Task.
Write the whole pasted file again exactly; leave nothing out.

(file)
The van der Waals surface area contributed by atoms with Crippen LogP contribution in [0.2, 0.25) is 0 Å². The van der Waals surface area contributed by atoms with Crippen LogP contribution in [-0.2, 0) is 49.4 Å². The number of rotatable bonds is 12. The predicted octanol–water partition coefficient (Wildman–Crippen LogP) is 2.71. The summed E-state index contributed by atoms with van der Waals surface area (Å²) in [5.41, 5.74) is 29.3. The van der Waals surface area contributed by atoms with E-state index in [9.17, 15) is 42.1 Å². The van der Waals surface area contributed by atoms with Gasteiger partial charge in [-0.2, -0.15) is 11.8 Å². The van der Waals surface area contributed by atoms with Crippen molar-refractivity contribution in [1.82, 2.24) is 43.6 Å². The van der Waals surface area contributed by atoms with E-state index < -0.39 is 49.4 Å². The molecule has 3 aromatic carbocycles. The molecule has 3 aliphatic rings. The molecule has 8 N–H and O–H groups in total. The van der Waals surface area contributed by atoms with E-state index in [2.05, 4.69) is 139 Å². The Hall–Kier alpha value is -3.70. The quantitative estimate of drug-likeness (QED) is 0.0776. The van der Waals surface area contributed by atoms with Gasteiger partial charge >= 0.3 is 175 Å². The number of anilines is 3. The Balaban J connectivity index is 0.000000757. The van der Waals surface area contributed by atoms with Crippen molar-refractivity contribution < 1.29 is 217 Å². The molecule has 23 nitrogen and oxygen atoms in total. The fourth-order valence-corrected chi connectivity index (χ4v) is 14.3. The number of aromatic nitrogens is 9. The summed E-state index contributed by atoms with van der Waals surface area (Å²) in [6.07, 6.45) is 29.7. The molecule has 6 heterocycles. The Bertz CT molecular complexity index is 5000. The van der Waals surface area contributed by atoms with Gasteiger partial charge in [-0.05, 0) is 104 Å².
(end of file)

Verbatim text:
The van der Waals surface area contributed by atoms with Crippen LogP contribution in [0.2, 0.25) is 0 Å². The van der Waals surface area contributed by atoms with Crippen LogP contribution in [-0.2, 0) is 49.4 Å². The number of rotatable bonds is 12. The predicted octanol–water partition coefficient (Wildman–Crippen LogP) is 2.71. The summed E-state index contributed by atoms with van der Waals surface area (Å²) in [5.41, 5.74) is 29.3. The van der Waals surface area contributed by atoms with E-state index in [9.17, 15) is 42.1 Å². The van der Waals surface area contributed by atoms with Gasteiger partial charge in [-0.2, -0.15) is 11.8 Å². The van der Waals surface area contributed by atoms with Crippen molar-refractivity contribution in [1.82, 2.24) is 43.6 Å². The van der Waals surface area contributed by atoms with E-state index < -0.39 is 49.4 Å². The molecule has 3 aromatic carbocycles. The molecule has 3 aliphatic rings. The molecule has 8 N–H and O–H groups in total. The van der Waals surface area contributed by atoms with E-state index in [2.05, 4.69) is 139 Å². The Hall–Kier alpha value is -3.70. The quantitative estimate of drug-likeness (QED) is 0.0776. The van der Waals surface area contributed by atoms with Gasteiger partial charge >= 0.3 is 175 Å². The number of anilines is 3. The Balaban J connectivity index is 0.000000757. The van der Waals surface area contributed by atoms with Crippen molar-refractivity contribution < 1.29 is 217 Å². The molecule has 23 nitrogen and oxygen atoms in total. The fourth-order valence-corrected chi connectivity index (χ4v) is 14.3. The number of aromatic nitrogens is 9. The summed E-state index contributed by atoms with van der Waals surface area (Å²) in [6.07, 6.45) is 29.7. The molecule has 6 heterocycles. The Bertz CT molecular complexity index is 5000. The van der Waals surface area contributed by atoms with Gasteiger partial charge in [-0.05, 0) is 104 Å².